PHILADELPHIA -- Thaddeus Young wished he could have played a few more games at the Spectrum. He made the most of his one and only chance on the musty court.
With Dr. J and former franchise greats in attendance, the 76ers brought down the house one last time before Philadelphia's first arena goes away for good.
Young scored a career-high 31 points and Andre Iguodala had 25 to spark Philadelphia to a 104-101 victory over Chicago on Friday night in the final NBA game at the 42-year-old Spectrum.
"This was the way they write it in books," Sixers coach Tony DiLeo said.
Erving implored the Sixers to beat the Bulls in a pregame ceremony, where he was feted with members of the 1966-67 and 1982-83 NBA champion Sixers. Former team greats Bobby Jones and Moses Malone were on hand for the final Sixers game at the dated arena that is targeted for demolition by the end of this year.
"When you have guys like that in the building, you can't do nothing but go out there and give them a great showing," Young said.
The Sixers, who normally play across the street at the Wachovia Center, gave a capacity crowd one more thriller to remember in their first game here since April 19, 1996.
The Sixers played their first game at the Spectrum on Oct. 18, 1967, and beat the Lakers 103-87.
This one was a lot tighter down the stretch and the Sixers were saved by a pair of clutch blocks in the final minutes. The first was Iguodala's rejection of Ben Gordon's shot, then Samuel Dalembert stuffed Derrick Rose in a play the Sixers turned into Young's clinching dunk for a 104-101 lead that electrified the crowd.
Moments earlier, the Bulls threatened to make it 42 years, plus an overtime.
Gordon's 3-pointer with 36 seconds left tied the game at 101, then Iguodala put the Sixers ahead by one when he made the second of two free throws.
Rose led the Bulls with 20 points.
Andre Miller had 13 points and 13 assists, and Dalembert grabbed 19 rebounds for the Sixers.
Even in defeat, former Villanova standout forward Tim Thomas was honored to close the Spectrum.
"Just seeing Dr. J and Moses and all the great players here was cool," Thomas said. "When it was time for tip-off, we just played. But seeing those faces in the crowd was cool."
The 76ers led by 13, but Thomas buried two quick 3-pointers and tied the score at 88. Young tied his career high of 29, recorded only two nights earlier in a win against Toronto, on a soft jumper that made it 90-88.
Perhaps the Sixers were inspired for a thrilling victory by the pregame festivities that included two banners for the Sixers championship teams unfurled from the rafters, along with one former public address announcer Dave Zinkoff.
Erving thanked the fans and told today's 76ers to be great ambassadors for the city. Then he issued his challenge for Philadelphia to, "take care of the Chicago Bulls like we used to."
"There will be a void when this building doesn't exist anymore," he said. "I used to proudly bring family and friends to Philadelphia and find time to bring them down to see the statue of me."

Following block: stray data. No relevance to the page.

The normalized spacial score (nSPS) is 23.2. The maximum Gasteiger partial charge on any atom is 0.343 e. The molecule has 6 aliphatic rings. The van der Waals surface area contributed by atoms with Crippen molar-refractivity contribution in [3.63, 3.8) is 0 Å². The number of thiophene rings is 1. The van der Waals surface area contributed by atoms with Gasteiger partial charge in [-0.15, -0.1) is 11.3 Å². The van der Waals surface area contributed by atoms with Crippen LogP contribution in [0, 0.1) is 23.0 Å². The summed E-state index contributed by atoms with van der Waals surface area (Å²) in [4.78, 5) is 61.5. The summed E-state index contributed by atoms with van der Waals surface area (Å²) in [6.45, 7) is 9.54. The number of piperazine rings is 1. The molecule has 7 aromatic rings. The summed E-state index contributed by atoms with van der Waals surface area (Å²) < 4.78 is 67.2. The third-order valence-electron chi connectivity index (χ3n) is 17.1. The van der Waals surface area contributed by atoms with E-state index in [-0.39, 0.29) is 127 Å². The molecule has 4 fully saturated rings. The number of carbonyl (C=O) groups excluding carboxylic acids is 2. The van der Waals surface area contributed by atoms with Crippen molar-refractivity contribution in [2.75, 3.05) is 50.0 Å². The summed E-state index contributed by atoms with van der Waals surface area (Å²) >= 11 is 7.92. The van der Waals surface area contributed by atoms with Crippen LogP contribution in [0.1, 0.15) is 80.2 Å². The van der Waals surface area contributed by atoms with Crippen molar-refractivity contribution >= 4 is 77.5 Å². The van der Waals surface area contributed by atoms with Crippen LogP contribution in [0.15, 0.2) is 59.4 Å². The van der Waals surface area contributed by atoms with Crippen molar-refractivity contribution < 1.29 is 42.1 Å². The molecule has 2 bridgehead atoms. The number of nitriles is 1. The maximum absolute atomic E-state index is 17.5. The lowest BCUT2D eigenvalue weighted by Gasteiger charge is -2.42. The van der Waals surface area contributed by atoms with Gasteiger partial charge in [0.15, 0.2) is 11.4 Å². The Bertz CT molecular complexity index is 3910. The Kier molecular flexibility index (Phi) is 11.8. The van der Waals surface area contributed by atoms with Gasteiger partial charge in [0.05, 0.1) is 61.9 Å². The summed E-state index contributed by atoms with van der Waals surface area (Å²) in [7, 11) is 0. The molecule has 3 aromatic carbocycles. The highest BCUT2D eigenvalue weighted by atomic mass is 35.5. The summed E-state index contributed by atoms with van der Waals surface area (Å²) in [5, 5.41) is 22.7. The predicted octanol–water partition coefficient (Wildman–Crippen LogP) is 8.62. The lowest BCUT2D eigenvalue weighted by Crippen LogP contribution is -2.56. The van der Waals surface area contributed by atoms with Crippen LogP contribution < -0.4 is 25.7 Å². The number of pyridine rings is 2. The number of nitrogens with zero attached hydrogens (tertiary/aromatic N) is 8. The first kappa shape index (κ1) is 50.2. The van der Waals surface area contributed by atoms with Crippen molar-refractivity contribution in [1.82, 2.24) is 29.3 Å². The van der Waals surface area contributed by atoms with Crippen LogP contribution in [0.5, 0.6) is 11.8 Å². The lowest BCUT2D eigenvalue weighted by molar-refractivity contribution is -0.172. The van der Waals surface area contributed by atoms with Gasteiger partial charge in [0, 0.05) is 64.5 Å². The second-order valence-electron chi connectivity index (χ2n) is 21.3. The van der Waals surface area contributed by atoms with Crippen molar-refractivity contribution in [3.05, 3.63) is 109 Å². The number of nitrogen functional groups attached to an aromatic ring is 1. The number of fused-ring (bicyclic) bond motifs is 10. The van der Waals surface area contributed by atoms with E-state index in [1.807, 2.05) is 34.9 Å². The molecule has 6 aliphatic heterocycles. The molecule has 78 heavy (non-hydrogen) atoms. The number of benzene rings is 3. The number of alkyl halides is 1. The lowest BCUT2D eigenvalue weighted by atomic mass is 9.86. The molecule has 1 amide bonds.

Young had to make Erving proud when he scored 14 points in the third quarter, driving to the hoop for easy baskets and hitting mid-range jumpers on the refurbished 1983 championship court.
"You always get the feeling it's a special night when you see those guys," Young said. "Those guys are a big part of Sixers history and you definitely want to go out there and have a great showing for them. And we did."
The authentic court was one of many old school features for the special night. Most notably, no rap or dance music was blasted through the arena during play. Some oldies were played during timeouts, and recordings of organ music were played to pump up the fans. There were plenty of fans as a sold-out crowd of 17,563 filled the last row of the arena for once for the Sixers, who entered the game 24th in the NBA in attendance.
"I liked playing in this atmosphere. It was pure Philly," Bulls center Brad Miller said.
The nostalgic fans surely didn't want to leave their rickety seats to miss any action: There was no video board for instant replays.
Andre Miller used a disposable camera during warmups, taking some final snapshots of the famed arena.
"I was doing that mainly for my son so I could make him a little photo album so when he got older he could say he experienced something like that," Miller said.
The demolition of the Spectrum will be part of a larger plan for a retail and entertainment development at the stadium complex, where the Phillies and Eagles also play. Team chairman Ed Snider said plans for the project, dubbed Philly Live!, were moving forward.
"Even if it doesn't start at the moment we wanted it to, it's going to happen," he said.
Snider was a big fan of Billy Joel and recalled going backstage before a Spectrum concert to present him with a Flyers jersey that had a "Joel" and "1" on the back. Joel accepted the jersey, looked and Snider and said, "I'm an Islanders fan." ... Snider's favorite moment was the Flyers clinching the Stanley Cup against Boston in 1974. ... The Spectrum is used mostly for concerts and minor league hockey. The Flyers played two preseason games there in September. .. Comcast-Spectacor hopes the last event is a concert on Sept. 30 to mark the date the arena opened with the Quaker City Jazz Festival.
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